2020-2021: PBD’s Twentieth Anniversary Season
Palm Beach Dramaworks will celebrate its twentieth anniversary season by paying tribute to its past and stepping into the future. Subscriptions for the 2020-2021 season, which opens on October 9, will be on sale soon. Visit the subscriptions page on our website for information about subscription packages and how to purchase tickets: palmbeachdramaworks.org/subscriptions

To mark this milestone anniversary, PBD Producing Artistic Director William Hayes is bringing back three plays that patrons have frequently expressed an interest in seeing again: Mark St. Germain’s Camping with Henry and Tom , Stephen Temperley’s Souvenir: A Fantasia on the Life of Florence Foster Jenkins , and Ronald Harwood’s The Dresser . The company continues its commitment to new work with the world premiere of Michael McKeever’s The People Downstairs , which was commissioned by PBD and was met with an enthusiastic response when it was read at the recent New Year/New Plays Festival. Rounding out the schedule is Lynn Nottage’s critically acclaimed Intimate Apparel .  

“This is a special season, so we wanted to take a look at where we’ve been and where we’re going,” says Hayes. “We wanted to give our longtime patrons a chance to revisit some of their favorite plays, and provide new audiences with the opportunity to discover these works. The three that we’re reviving were chosen both because they’re among the most requested, and because the material suits a number of the artists who have contributed significantly to the growth of PBD over the years. I want to showcase as many of these actors as possible.” Casting will be announced at a later date.

“The two plays that are new to us are a wonderful reflection of the organization’s evolution and vision as we start another decade,” Hayes continued. “This is our fourth consecutive season producing a world premiere, and developing new work is now an essential part of our profile. We also want our audiences to hear from an expanding variety of voices, so I’m extremely pleased to produce a play by Lynn Nottage, one of our very best contemporary playwrights. As we look ahead, we will, of course, continue to stage great classic works. We remain guided by the idea of ‘Theatre to think about,’ and in these turbulent times we feel an even greater urgency to offer plays that illuminate the period we’re living through.”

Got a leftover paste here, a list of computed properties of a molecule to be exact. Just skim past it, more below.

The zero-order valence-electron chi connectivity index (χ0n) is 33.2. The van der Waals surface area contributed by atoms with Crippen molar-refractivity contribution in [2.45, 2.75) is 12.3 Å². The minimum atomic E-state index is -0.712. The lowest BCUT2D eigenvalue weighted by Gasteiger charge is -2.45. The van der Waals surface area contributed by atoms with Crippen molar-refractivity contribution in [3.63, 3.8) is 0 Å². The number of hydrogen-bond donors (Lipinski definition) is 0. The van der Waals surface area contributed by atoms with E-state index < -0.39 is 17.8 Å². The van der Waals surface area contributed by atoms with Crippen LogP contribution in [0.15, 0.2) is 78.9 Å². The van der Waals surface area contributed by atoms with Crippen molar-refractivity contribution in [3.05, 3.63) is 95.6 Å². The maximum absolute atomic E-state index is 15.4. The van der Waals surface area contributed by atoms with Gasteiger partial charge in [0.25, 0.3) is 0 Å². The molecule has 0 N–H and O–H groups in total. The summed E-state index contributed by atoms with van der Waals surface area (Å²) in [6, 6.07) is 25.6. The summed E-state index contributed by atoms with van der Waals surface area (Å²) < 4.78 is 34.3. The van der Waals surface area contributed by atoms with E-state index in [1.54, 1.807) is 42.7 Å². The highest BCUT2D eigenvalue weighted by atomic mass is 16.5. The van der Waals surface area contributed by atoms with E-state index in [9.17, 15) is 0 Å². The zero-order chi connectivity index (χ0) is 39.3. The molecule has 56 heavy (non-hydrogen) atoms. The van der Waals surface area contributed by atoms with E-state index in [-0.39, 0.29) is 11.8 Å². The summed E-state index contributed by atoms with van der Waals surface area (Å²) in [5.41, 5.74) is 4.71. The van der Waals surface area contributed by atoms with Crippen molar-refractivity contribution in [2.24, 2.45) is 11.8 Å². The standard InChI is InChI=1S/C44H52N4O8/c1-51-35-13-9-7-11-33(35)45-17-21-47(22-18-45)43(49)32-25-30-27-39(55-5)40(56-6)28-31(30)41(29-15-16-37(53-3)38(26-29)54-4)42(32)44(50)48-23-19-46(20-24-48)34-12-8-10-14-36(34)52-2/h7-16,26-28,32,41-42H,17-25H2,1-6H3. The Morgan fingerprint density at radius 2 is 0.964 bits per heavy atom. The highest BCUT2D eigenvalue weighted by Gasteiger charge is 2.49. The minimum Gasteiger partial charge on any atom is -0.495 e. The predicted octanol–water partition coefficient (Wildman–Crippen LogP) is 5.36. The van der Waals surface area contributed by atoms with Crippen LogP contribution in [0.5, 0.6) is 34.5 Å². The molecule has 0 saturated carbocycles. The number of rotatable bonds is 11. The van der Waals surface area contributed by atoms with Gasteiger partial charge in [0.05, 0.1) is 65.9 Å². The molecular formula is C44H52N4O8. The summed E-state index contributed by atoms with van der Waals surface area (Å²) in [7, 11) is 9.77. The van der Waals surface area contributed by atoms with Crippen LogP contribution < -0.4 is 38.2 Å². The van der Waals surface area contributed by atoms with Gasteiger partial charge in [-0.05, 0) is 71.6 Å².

2020 – 2021 SEASON
By Mark St. Germain
October 9 – November 1, 2020
Warren G. Harding, eager to get away from the press, prying eyes, and the presidency, accepts an invitation to join Henry Ford and Thomas Edison on their annual camping trip. Stranded in the woods, they converse about politics, ambition, family, and fame, revealing three starkly different personalities and world views. A work of fiction inspired by an actual 1921 excursion, the play deals with issues and ideas that remain as relevant today as they were 100 years ago.  
By Michael McKeever
December 4 – December 27, 2020
For two years and one month, Anne Frank and seven others hid in four small rooms concealed behind a bookcase in the building where her father worked. Her diary revealed their ordeal to the world. But what of the people who hid them, got them food, and kept them informed? This play explores the complex challenges faced by these brave individuals on their journey of rebellious morality during the horrors of the Holocaust.
By Lynn Nottage
February 5 – February 28, 2021
In this heartfelt and heartbreaking work set at the turn of the 20 th century, Esther is a 35-year-old African-American seamstress of exquisite intimate apparel who aches to love and be loved. An unlikely opportunity arises when she enters into a correspondence with a man she’s never met. The play is a lyrical exploration of loneliness and longing, sweet dreams and bitter truths, determination and resiliency. 
By Stephen Temperley
April 2 – April 25, 2021
Florence Foster Jenkins was a wealthy socialite who had unwavering confidence in her “pitch- perfect” voice and was blissfully unaware that her singing was astonishingly awful; it was so bad that it made her a celebrity. Cosmé McMoon was her longtime accompanist, who was pained by her lack of talent but came to admire her indomitability. McMoon narrates this funny and touching memory play about self-delusion, friendship, kindness, compassion, and joy.
By Ronald Harwood
May 21 – June 6, 2021
It’s 1942, bombs are dropping over England, and a renowned but fading actor is bringing Shakespeare to the provinces with a ragtag troupe. Sir, scheduled to give his 227 th performance of King Lear , is in no condition to go on, but his devoted, self-sacrificing dresser, Norman, is determined to get him onstage. Sir and Norman’s co-dependent – if unequal – relationship is the heartbeat of this warts-and-all, tragicomic valentine to the transcendent power of theatre.